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Arcelor/Mittal confirm outlook, to name CEO Friday

Written by: Staff

BRUSSELS, Aug 2 (Reuters) Steelmakers Arcelor and Mittal Steel confirmed their combined 2006 financial targets and said the management team which will lead the new steel giant would be announced Friday.

The chairmen of Arcelor and Mittal Steel said during a conference call with journalists on Wednesday they would propose a board of managers to Arcelor's directors on Friday.

''After the agreement of our board of directors, we will announce immediately the names of the members of the new management and also the name of the new chief executive,'' said Arcelor chairman Joseph Kinsch.

After a highly politicised near six-month takeover battle in which Arcelor sought an alternative merger with Russia's Severstal, Mittal Steel announced last week it held 92 percent of the shares in Arcelor.

Arcelor board member John Castegnaro told Reuters on Wednesday that two current members of the Luxembourg-based company's management board were serious candidates to replace Chief Executive Guy Dolle.

Deputy CEO Michel Wurth and Roland Junck, Senior Executive Vice President, were both strong candidates, he said.

''I know them both and I believe they are very serious and hard working candidates,'' he added.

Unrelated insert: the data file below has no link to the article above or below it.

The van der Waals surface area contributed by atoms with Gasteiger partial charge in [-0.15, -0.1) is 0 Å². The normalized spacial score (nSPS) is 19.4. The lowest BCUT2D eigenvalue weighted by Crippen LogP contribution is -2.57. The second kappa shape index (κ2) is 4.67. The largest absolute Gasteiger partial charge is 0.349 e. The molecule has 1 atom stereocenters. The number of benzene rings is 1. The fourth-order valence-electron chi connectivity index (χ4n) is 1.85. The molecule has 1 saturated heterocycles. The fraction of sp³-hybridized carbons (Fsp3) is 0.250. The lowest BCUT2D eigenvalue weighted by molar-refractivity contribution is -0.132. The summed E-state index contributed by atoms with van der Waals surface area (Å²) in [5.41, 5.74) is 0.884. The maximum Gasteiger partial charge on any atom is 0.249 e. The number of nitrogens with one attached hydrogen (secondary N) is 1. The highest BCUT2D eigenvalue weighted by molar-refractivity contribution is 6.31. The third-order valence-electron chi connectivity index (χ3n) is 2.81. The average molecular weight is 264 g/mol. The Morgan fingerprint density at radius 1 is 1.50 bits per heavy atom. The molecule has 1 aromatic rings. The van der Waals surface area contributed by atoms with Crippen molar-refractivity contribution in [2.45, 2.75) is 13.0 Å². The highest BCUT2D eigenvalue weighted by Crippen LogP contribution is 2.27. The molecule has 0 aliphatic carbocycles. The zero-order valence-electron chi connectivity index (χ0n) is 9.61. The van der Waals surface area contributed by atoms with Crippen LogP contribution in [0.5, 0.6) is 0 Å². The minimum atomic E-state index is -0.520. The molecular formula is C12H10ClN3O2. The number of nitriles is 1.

The Arcelor/Mittal group said it expected 2006 EBITDA (earnings before interest, tax, depreciation and amortisation) to reach 12 billion to 12.5 billion euros (.94 billion to .2 billion) and for the third quarter alone of 3.1 billion to 3.3 billion euros.

FUTURE DEALS Arcelor and Mittal executives told journalists they could not legally sell Canadian steel producer Dofasco, acquired earlier this year by Arcelor, putting an end to speculation about the future of that arm.

Mittal had previously said it wanted to sell Dofasco, which Arcelor bought for around billion, to Germany's ThyssenKrupp, which had bid against Arcelor for the Canadian group.

''It is not legally possible to sell Dofasco,'' Arcelor Chief Financial Officer Gonzalo Urquijo said.

Aditya Mittal, Chief Financial Officer, said the company led by his father Lakshmi would instead divest other assets in North America to address competition concerns of U.S. regulators who fear the combined group will have too much market power.

Also on the mergers and acquisitions front, executives from both companies told reporters they were still confident Arcelor would be able to buy a 38 percent minority stake in China's Laiwu Steel.

The China Iron and Steel Industry Association, which represents the nation's 16 largest steel mills, has voiced opposition Arcelor's acquisition of a stake in a Chinese mill, Chinese media reported on Wednesday.

Regarding Brazil, where a regulator has recently ruled that Mittal must buy out minority shareholders in Arcelor Brasil, Mittal said it had decided to appeal the decision.

The Wall Street Journal reported on Tuesday that a Brazilian buyout could increase the cost of Mittal's tie-up with Arcelor by as much as 5 billion euros (.38 billion).


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